As carbon dioxide levels rise, grains and legumes will become significantly less nutritious than they are today. Researchers from eight institutions in Australia, Israel, Japan and the United States found that these crops will have significantly reduced zinc and iron concentrations at the elevated levels of atmospheric CO2 anticipated by around 2050. The researchers reported their findings in the journal Nature (see abstract). The researchers looked at multiple varieties of wheat, rice, field peas, soybeans, maize and sorghum grown in fields with atmospheric carbon dioxide levels like those expected in the middle of this century; atmospheric CO2 concentrations are currently approaching 400 parts per million and are expected to rise to 550 ppm by 2050.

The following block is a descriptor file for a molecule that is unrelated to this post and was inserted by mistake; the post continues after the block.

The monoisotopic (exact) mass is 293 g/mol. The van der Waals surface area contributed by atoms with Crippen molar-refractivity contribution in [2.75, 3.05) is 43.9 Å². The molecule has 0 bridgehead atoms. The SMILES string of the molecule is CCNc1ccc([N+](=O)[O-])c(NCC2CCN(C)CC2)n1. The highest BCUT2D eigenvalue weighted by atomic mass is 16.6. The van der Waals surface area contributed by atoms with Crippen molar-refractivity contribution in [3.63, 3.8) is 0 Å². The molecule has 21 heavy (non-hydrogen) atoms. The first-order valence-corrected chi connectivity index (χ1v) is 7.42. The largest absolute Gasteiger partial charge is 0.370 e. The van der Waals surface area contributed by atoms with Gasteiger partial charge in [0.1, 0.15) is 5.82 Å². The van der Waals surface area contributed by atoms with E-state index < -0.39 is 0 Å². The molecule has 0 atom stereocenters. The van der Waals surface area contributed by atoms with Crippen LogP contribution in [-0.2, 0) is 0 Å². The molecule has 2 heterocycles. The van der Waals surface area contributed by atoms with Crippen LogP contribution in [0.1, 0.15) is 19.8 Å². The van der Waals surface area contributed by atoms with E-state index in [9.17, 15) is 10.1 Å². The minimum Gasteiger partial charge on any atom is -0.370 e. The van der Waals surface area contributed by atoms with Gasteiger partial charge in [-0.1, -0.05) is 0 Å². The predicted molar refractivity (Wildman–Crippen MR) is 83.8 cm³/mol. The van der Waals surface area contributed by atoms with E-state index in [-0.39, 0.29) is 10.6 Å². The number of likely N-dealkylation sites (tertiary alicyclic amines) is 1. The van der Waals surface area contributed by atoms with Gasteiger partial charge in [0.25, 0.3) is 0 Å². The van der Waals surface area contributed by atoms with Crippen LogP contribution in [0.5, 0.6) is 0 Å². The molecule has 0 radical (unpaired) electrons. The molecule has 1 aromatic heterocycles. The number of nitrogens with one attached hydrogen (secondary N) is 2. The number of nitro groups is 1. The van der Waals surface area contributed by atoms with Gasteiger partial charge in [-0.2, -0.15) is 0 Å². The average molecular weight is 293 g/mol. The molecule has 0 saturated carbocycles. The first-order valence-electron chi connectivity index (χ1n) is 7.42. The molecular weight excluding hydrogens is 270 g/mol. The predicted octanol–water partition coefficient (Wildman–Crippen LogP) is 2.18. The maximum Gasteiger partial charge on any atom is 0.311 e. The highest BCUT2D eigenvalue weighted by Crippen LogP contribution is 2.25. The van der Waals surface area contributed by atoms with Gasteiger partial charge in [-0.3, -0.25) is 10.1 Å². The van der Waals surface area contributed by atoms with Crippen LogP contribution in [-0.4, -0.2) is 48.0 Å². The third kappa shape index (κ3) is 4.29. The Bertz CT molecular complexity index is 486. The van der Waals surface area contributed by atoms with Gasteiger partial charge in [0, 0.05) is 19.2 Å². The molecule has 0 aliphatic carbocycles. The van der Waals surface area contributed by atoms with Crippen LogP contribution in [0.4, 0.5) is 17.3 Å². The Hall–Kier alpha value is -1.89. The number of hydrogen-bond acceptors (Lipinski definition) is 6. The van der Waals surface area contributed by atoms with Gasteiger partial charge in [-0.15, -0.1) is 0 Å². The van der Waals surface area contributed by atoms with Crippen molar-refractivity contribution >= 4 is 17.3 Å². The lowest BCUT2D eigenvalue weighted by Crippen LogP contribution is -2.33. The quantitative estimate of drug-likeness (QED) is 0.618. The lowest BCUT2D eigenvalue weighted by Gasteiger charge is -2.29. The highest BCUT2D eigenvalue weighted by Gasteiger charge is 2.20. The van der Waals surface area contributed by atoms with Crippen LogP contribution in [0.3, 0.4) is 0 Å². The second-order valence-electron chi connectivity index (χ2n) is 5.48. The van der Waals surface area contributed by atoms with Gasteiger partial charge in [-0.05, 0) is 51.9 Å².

The results showed a significant decrease in the concentrations of zinc, iron, and protein in the grains of C3 cereals. For example, zinc, iron, and protein concentrations in wheat grains grown at the experimental sites were reduced by 9.3%, 5.1% and 6.3% respectively, compared with wheat grown at ambient CO2. Zinc and iron were also significantly reduced in legumes; protein was not. C4 crops appeared to be less affected by higher CO2, which is consistent with underlying plant physiology, as C4 plants concentrate CO2 inside the cell for photosynthesis so they might be expected to be less sensitive to extracellular (atmospheric) changes in CO2 concentration.
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Sources: Harvard School of Public Health and University of Illinois at Urbana-Champaign
    09-05-2014 00:00